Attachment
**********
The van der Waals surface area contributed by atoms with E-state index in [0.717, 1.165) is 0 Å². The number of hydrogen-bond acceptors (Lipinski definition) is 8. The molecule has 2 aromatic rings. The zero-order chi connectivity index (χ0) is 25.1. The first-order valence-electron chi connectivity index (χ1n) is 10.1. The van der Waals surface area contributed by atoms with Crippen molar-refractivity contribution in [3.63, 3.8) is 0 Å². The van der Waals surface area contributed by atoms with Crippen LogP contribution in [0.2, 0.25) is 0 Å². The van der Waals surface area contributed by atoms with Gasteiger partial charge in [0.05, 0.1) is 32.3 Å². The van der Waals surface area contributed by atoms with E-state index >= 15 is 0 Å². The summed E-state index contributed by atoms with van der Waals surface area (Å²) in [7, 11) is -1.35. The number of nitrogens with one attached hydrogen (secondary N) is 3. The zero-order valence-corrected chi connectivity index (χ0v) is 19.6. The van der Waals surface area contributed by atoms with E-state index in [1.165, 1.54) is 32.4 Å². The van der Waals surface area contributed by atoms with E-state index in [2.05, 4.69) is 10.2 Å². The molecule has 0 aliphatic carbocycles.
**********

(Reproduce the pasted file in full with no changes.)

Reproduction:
The van der Waals surface area contributed by atoms with E-state index in [0.717, 1.165) is 0 Å². The number of hydrogen-bond acceptors (Lipinski definition) is 8. The molecule has 2 aromatic rings. The zero-order chi connectivity index (χ0) is 25.1. The first-order valence-electron chi connectivity index (χ1n) is 10.1. The van der Waals surface area contributed by atoms with Crippen molar-refractivity contribution in [3.63, 3.8) is 0 Å². The van der Waals surface area contributed by atoms with Crippen LogP contribution in [0.2, 0.25) is 0 Å². The van der Waals surface area contributed by atoms with Gasteiger partial charge in [0.05, 0.1) is 32.3 Å². The van der Waals surface area contributed by atoms with E-state index >= 15 is 0 Å². The summed E-state index contributed by atoms with van der Waals surface area (Å²) in [7, 11) is -1.35. The number of nitrogens with one attached hydrogen (secondary N) is 3. The zero-order valence-corrected chi connectivity index (χ0v) is 19.6. The van der Waals surface area contributed by atoms with E-state index in [1.165, 1.54) is 32.4 Å². The van der Waals surface area contributed by atoms with E-state index in [2.05, 4.69) is 10.2 Å². The molecule has 0 aliphatic carbocycles.